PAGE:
By Derek Schlennstedt
These School holidays Girl Geek Academy, the first women-founded learning academy for girl geek hackers, hustlers and hipsters, is delivering a series of STEM-focused workshops to young girls in the Yarra Ranges.
In partnership with women’s health promotion agency, Women’s Health East, the #MissMakesCode program aims to address the issue of gender equality within STEM subjects.
Melbourne-based marketer and unapologetic geek Sarah Moran spoke to the Mail about the barriers women come up against when carving out successful careers in STEM.
“Currently there is a lack of a STEM-based program that educates both women and girls in the same classroom, and we know the exponential value of working to build intergenerational STEM knowledge,” Ms Moran said.
“By bringing women and girls together into one workshop, we are able to create something more vital and long-lasting — an instant role model within their immediate family.”
Two workshops will take place in the Yarra Ranges with one at Upwey on 15 January and another in Ringwood on 17 January.
Participants are required to bring along a parent or guardian and the program is specifically aimed at engaging young girls aged 5-8 into STEM.
The sessions will focus not only on technical coding skills, but also contain content and discussions around gender equality and cyber safety.
“By upskilling the women parents and guardians, the girls have a role model in their household who shows confidence and interest in technology, and can work with them on coding games and STEM schoolwork.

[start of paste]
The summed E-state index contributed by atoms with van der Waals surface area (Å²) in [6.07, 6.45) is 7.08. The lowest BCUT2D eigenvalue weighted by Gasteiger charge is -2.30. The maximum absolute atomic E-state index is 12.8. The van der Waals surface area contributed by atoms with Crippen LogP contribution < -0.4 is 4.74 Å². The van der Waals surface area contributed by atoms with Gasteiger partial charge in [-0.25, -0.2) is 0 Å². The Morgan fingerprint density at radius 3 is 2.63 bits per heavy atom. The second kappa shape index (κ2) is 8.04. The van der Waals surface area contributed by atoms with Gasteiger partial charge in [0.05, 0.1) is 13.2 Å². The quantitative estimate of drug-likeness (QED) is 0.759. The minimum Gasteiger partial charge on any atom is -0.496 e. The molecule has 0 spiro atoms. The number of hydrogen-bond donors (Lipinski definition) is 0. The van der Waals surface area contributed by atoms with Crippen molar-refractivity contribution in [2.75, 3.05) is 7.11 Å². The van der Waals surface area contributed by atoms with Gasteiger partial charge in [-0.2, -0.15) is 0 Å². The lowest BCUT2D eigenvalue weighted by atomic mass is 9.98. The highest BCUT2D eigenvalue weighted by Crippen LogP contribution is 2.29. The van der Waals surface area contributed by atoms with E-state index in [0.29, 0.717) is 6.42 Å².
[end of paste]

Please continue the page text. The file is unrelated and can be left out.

“It could also be an opportunity for the women to explore a new career path option if they wish to cross-skill into this in-demand profession.”
Through this initiative, both Girl Geek Academy and Women’s Health East hope to address the issue of gender inequality in STEM subjects, which is a leading cause of workplace inequality.
Jayde McBurnie manager from Together for Equality and Respect said that studies show that gender equality is a precondition for the prevention of family violence and other forms of violence against women and girls.
“Women are underrepresented in STEM-related fields … this is not because of a lack of talent, rather women and girls experience a range of gendered barriers to getting involved in STEM.
“Our long-term aim is to explore whether this important behaviour modelling will result in influencing more girls to continue with STEM education, which we will do with ongoing evaluation at regular intervals after the workshop,” Mr Moran said.
For more information regarding the workshops held at Upwey and Ringwood visit: www.girlgeekacademy.com/events